This glossy quarterly is lovingly dedicated to the making, serving, and loving of cheese. Each issue features several well-written stories about movers and shakers in the cheese world, including some fascinating topics like the emerging dairy culture in East Africa, for instance. The photography is splendid, if somewhat self-conscious (there's an actual cheese centerfold), and the information is priceless. There's even a directory of great cheese retailers in the back of the magazine. A one-year subscription (4 issues) is $30; individual issues are $9.95.
Cheese and wine go together well, but cheese and beer often go even better! Pastoral, one of the Midwest's finest retailers of artisan-made cheese, offers the delightful combination of hand-crafted cheeses and craft-brewed beer.
Cheese of the Month Club
Want to give the gift that keeps giving? Pastoral and nearly every great cheese retailer offers a Cheese of the Month club. Usually around the middle of the month, you get a box with two or three hand-crafted cheeses, descriptions of each, and perhaps a condiment or package of crackers. It's like getting a cheeseplate in the mail every month.
Who Cut the...
I'm not a big fan of cheese planes; they yield a nice thin slice of cheese but ruin what's left. Instead I prefer a good set of cheese knives. Anyone, even those with minimal knife skills, can slice themselves a piece and leave the remainder of the cheese in good condition for future nibbles. This set of five is $19.99.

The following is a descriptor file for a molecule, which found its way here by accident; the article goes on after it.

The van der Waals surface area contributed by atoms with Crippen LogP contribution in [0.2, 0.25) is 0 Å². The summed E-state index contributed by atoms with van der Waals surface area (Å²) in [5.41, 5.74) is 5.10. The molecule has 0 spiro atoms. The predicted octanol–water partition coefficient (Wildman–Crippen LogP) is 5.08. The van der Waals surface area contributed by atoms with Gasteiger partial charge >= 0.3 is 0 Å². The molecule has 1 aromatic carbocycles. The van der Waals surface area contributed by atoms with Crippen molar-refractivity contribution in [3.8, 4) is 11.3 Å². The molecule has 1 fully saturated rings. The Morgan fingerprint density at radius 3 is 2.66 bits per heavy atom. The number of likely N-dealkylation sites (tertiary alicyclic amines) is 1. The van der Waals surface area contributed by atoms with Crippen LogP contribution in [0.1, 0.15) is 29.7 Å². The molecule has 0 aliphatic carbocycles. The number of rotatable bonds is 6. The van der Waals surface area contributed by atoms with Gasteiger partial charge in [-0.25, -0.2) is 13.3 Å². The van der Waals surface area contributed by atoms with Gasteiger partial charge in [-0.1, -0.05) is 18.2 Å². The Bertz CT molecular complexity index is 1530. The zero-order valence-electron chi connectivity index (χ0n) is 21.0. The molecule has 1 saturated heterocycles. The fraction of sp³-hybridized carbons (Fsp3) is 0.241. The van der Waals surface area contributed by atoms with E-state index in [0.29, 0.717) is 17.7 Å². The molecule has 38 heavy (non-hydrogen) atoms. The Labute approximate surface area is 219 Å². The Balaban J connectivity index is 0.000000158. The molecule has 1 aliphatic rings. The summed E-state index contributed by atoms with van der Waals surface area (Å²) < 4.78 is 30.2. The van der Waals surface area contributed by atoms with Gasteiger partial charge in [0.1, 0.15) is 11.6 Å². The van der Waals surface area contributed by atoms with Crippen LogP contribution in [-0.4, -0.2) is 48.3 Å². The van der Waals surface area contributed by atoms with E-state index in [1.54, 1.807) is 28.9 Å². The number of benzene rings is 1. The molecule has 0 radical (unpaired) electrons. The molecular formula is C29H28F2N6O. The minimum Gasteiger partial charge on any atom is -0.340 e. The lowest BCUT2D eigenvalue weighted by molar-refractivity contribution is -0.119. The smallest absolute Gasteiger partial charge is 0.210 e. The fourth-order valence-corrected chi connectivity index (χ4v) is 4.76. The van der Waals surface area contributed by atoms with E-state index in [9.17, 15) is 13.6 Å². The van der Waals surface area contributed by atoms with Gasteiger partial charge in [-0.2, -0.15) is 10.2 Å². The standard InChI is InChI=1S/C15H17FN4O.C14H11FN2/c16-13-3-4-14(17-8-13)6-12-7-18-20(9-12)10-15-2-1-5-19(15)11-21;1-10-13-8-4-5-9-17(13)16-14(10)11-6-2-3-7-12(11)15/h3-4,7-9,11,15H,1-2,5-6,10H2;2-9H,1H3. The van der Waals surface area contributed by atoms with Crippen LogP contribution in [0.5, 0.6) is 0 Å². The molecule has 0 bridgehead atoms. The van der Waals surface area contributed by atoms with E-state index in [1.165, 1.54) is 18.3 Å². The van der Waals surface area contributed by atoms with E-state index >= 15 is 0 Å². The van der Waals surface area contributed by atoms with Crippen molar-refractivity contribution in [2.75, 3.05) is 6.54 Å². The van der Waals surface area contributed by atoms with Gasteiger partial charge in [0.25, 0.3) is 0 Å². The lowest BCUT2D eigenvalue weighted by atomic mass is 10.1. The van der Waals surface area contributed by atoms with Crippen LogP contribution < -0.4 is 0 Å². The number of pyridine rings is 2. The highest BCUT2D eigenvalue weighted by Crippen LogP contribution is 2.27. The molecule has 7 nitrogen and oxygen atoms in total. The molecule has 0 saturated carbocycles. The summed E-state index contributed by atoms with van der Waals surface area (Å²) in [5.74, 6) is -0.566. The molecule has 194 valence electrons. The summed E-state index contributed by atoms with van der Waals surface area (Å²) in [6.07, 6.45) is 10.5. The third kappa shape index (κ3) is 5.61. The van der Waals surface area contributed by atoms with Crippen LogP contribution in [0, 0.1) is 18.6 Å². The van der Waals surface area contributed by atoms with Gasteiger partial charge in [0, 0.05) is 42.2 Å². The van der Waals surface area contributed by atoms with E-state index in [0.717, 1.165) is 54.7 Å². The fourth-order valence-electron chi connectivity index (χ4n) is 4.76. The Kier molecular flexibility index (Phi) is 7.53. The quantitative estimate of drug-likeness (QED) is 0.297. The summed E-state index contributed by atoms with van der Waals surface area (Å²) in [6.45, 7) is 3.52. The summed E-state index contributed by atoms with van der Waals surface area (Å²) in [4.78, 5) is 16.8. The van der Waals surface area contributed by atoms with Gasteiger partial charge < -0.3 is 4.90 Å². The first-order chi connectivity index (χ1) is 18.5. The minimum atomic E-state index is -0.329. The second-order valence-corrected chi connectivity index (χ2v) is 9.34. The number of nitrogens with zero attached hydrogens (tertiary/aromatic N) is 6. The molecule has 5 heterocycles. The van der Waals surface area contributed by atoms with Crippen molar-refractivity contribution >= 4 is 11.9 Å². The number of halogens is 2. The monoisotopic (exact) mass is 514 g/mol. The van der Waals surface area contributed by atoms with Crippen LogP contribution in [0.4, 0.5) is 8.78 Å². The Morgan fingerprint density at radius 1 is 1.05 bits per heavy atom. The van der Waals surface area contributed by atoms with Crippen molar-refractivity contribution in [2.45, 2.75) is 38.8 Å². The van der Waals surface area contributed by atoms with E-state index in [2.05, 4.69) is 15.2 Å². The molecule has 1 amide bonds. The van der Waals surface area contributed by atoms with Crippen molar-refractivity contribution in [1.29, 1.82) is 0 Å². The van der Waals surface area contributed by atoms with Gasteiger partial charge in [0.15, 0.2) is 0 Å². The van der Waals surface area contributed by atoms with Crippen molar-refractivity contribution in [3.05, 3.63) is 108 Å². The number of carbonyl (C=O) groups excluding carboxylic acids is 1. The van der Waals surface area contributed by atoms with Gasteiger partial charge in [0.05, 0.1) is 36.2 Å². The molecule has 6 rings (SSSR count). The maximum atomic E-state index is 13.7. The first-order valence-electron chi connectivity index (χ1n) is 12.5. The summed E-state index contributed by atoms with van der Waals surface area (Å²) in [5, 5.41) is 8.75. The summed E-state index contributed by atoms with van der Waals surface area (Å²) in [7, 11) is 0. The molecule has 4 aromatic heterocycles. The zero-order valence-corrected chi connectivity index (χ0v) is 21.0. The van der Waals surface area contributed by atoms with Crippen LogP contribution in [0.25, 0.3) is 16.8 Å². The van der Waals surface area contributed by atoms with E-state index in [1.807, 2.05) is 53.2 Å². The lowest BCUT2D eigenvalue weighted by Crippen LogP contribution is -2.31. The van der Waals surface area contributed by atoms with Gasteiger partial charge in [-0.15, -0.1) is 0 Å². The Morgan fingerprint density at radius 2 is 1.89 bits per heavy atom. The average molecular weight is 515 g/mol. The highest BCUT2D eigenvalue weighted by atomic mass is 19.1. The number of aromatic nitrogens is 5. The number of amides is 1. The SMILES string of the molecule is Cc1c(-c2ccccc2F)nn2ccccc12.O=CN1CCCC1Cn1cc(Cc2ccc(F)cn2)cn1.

Gift Certificate to Your Local Cheese Shop
It doesn't get any more compact and easy than this. You can call almost any really good cheese shop and order a gift certificate and have it sent to your recipient. They can use it towards a specific purchase, or just wander up to the counter and discover a new one. Often when I'm on the counter at Bedford Cheese in Broolyn, I have fielded inquiries that begin, "I got this gift certificate and don't know where to start..."
Books for the Connoisseur and the Budding Expert
For years Steve Jenkins book, The Cheese Primer, was the cornerstone book on cheese, but it was published in the early '90s. Now, two books by Max McCalman and David Gibbons have surpassed it as the books every cheese lover should own. Their 2005 work, Cheese: A Connoisseur’s Guide to the World’s Best, is an ideal starting point for people newly smitten with hand-crafted cheese. The book lists dozens of great cheeses with fantastic photography, and detailed, easy-to-read descriptions of each. McCalman's more recent masterpiece, Mastering Cheese, is a deeper book going into the history and science of cheesemaking.